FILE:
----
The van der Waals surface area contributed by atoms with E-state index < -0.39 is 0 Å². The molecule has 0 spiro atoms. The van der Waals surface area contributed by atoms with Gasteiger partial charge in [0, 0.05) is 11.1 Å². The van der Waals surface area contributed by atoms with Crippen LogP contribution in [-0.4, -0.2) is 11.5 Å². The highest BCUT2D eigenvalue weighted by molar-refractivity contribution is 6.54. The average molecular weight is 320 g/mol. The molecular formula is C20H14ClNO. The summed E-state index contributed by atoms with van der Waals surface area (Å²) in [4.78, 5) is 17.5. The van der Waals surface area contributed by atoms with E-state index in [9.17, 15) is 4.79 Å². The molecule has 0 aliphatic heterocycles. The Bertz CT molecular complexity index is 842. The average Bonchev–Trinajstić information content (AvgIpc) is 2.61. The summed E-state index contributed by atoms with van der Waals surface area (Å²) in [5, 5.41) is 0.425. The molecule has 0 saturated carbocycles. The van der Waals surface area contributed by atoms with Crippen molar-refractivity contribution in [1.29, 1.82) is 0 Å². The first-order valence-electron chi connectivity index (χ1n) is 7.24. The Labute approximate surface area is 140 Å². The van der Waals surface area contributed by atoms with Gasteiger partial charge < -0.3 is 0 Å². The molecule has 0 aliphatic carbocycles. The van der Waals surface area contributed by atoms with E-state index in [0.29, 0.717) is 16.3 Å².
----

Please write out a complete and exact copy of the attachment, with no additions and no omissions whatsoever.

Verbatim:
The van der Waals surface area contributed by atoms with E-state index < -0.39 is 0 Å². The molecule has 0 spiro atoms. The van der Waals surface area contributed by atoms with Gasteiger partial charge in [0, 0.05) is 11.1 Å². The van der Waals surface area contributed by atoms with Crippen LogP contribution in [-0.4, -0.2) is 11.5 Å². The highest BCUT2D eigenvalue weighted by molar-refractivity contribution is 6.54. The average molecular weight is 320 g/mol. The molecular formula is C20H14ClNO. The summed E-state index contributed by atoms with van der Waals surface area (Å²) in [4.78, 5) is 17.5. The van der Waals surface area contributed by atoms with E-state index in [9.17, 15) is 4.79 Å². The molecule has 0 aliphatic heterocycles. The Bertz CT molecular complexity index is 842. The average Bonchev–Trinajstić information content (AvgIpc) is 2.61. The summed E-state index contributed by atoms with van der Waals surface area (Å²) in [5, 5.41) is 0.425. The molecule has 0 saturated carbocycles. The van der Waals surface area contributed by atoms with Crippen molar-refractivity contribution in [1.29, 1.82) is 0 Å². The first-order valence-electron chi connectivity index (χ1n) is 7.24. The Labute approximate surface area is 140 Å². The van der Waals surface area contributed by atoms with Gasteiger partial charge < -0.3 is 0 Å². The molecule has 0 aliphatic carbocycles. The van der Waals surface area contributed by atoms with E-state index in [0.29, 0.717) is 16.3 Å².